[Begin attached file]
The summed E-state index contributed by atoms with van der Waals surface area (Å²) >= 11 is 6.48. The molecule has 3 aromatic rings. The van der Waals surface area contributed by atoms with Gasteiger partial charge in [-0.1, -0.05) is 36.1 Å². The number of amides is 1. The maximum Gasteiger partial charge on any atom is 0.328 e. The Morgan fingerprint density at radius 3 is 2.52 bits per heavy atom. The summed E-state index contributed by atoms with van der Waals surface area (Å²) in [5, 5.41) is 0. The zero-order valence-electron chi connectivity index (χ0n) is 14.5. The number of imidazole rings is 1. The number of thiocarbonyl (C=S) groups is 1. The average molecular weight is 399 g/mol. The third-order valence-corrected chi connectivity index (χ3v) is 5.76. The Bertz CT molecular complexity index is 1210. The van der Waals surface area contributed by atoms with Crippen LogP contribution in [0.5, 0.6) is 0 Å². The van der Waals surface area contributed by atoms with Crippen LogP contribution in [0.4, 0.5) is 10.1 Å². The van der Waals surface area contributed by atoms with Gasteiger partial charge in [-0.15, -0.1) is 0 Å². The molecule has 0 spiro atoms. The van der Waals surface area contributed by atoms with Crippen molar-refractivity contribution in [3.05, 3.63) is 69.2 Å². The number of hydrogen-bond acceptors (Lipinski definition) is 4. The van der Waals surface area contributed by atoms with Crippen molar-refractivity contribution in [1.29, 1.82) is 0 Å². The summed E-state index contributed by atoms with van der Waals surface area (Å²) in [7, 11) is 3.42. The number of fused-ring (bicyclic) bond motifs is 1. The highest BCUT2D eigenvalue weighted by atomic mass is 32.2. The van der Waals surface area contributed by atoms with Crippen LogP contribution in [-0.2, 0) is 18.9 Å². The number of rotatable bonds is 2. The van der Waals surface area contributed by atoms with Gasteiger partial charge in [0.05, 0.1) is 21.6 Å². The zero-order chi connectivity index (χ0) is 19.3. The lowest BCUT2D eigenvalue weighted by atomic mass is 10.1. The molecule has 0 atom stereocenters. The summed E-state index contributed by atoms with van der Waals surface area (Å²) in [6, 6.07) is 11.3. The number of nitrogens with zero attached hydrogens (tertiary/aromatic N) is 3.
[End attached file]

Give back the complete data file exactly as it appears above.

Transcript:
The summed E-state index contributed by atoms with van der Waals surface area (Å²) >= 11 is 6.48. The molecule has 3 aromatic rings. The van der Waals surface area contributed by atoms with Gasteiger partial charge in [-0.1, -0.05) is 36.1 Å². The number of amides is 1. The maximum Gasteiger partial charge on any atom is 0.328 e. The Morgan fingerprint density at radius 3 is 2.52 bits per heavy atom. The summed E-state index contributed by atoms with van der Waals surface area (Å²) in [5, 5.41) is 0. The zero-order valence-electron chi connectivity index (χ0n) is 14.5. The number of imidazole rings is 1. The number of thiocarbonyl (C=S) groups is 1. The average molecular weight is 399 g/mol. The third-order valence-corrected chi connectivity index (χ3v) is 5.76. The Bertz CT molecular complexity index is 1210. The van der Waals surface area contributed by atoms with Crippen LogP contribution in [0.5, 0.6) is 0 Å². The van der Waals surface area contributed by atoms with Crippen LogP contribution in [0.4, 0.5) is 10.1 Å². The van der Waals surface area contributed by atoms with Gasteiger partial charge in [-0.15, -0.1) is 0 Å². The molecule has 0 spiro atoms. The van der Waals surface area contributed by atoms with Crippen molar-refractivity contribution in [3.05, 3.63) is 69.2 Å². The number of hydrogen-bond acceptors (Lipinski definition) is 4. The van der Waals surface area contributed by atoms with Crippen molar-refractivity contribution in [1.29, 1.82) is 0 Å². The summed E-state index contributed by atoms with van der Waals surface area (Å²) in [7, 11) is 3.42. The number of fused-ring (bicyclic) bond motifs is 1. The highest BCUT2D eigenvalue weighted by atomic mass is 32.2. The van der Waals surface area contributed by atoms with Crippen LogP contribution in [-0.2, 0) is 18.9 Å². The number of rotatable bonds is 2. The van der Waals surface area contributed by atoms with Gasteiger partial charge in [0.05, 0.1) is 21.6 Å². The zero-order chi connectivity index (χ0) is 19.3. The lowest BCUT2D eigenvalue weighted by atomic mass is 10.1. The molecule has 0 atom stereocenters. The summed E-state index contributed by atoms with van der Waals surface area (Å²) in [6, 6.07) is 11.3. The number of nitrogens with zero attached hydrogens (tertiary/aromatic N) is 3.